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J Exp Biol. 1976 Oct;65(2):289-308.

The neuronal basis of a sensory analyser, the acridid movement detector system. II. response decrement, convergence, and the nature of the excitatory afferents to the fan-like dendrites of the LGMD.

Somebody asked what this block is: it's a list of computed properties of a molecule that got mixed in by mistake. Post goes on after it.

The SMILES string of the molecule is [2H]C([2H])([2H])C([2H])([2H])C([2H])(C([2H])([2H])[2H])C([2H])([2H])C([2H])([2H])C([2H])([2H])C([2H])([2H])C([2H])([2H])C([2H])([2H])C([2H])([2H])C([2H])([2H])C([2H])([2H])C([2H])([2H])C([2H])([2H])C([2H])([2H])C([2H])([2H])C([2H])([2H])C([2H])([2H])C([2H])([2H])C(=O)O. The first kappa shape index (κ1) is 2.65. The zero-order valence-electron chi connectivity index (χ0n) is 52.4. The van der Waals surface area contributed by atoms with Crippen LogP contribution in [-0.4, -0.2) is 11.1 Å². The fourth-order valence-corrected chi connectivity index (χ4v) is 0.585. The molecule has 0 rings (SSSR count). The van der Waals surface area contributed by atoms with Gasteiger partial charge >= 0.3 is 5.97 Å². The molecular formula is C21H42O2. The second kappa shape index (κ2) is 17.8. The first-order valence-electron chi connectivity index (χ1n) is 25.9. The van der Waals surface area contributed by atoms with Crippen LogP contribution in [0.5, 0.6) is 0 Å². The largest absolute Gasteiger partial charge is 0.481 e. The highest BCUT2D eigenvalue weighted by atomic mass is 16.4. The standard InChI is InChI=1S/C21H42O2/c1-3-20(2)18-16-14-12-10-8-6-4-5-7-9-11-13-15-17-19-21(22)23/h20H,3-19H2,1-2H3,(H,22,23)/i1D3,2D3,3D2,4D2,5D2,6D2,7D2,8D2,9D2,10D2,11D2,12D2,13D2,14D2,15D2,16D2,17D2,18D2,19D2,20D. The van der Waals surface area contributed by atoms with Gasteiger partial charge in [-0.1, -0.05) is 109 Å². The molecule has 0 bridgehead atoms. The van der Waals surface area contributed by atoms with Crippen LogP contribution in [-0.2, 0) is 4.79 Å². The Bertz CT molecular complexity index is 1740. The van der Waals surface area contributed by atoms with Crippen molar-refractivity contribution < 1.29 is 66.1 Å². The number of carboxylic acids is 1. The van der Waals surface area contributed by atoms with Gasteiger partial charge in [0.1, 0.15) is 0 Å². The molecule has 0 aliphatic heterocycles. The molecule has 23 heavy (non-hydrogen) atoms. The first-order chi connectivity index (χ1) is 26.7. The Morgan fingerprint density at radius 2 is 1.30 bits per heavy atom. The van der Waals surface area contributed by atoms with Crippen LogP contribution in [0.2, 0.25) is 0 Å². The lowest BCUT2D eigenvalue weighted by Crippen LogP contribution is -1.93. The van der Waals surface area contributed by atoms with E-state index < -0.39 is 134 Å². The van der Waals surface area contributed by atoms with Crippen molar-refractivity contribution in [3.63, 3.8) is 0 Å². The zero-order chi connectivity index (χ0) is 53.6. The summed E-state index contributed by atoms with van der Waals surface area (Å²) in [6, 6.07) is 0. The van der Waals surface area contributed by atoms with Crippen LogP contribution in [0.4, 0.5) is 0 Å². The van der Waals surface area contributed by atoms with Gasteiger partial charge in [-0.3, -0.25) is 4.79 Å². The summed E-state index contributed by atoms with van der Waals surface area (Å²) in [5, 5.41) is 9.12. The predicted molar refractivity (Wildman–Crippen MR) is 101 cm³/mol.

No dendritic spikes occur in the input fan of the lobular giant movement detector (LGMD) neurone. The action potentials are initiated at the point of thickening of the axon, which therefore represents the site of convergence of the retinotopic projection in the MD system. Previous work has shown that the site of decrement in response to repetitive visual stimulation is distal to this point. No change in spiking threshold in the LGMD could be demonstrated, and decrement in the number of LGMD action potentials is completely explained by the observed decrement of EPSPs recorded in the LGMD input dendritic fan. Possible postsynaptic mechanisms which might affect EPSP amplitude are excluded experimentally or shown to be improbable. Latency measurements during electrical stimulation in the second chiasma (which produces a decrementing EPSP in the fan) indicate that the pathway from the chiasma afferents to the LGMD fan is probably monosynaptic. By exclusion, the site of decrement appears to be located at the presynaptic terminal of that synapse. Generalization of habituation of the response to ON and OFF stimuli is demonstrated, showing that the presynaptic neurone at the labile synapse is an ON/OFF unit. The greater part of the previously described sensitivity gradient on the retina, relative to the MD response, appears to be explicable by the geometry of the LGMD fan and of the retinotopic projection. We conclude that the LGMD is fed by a homogeneous population of ON/OFF units running in the second optic chiasma, which form labile synapses on the input fan.

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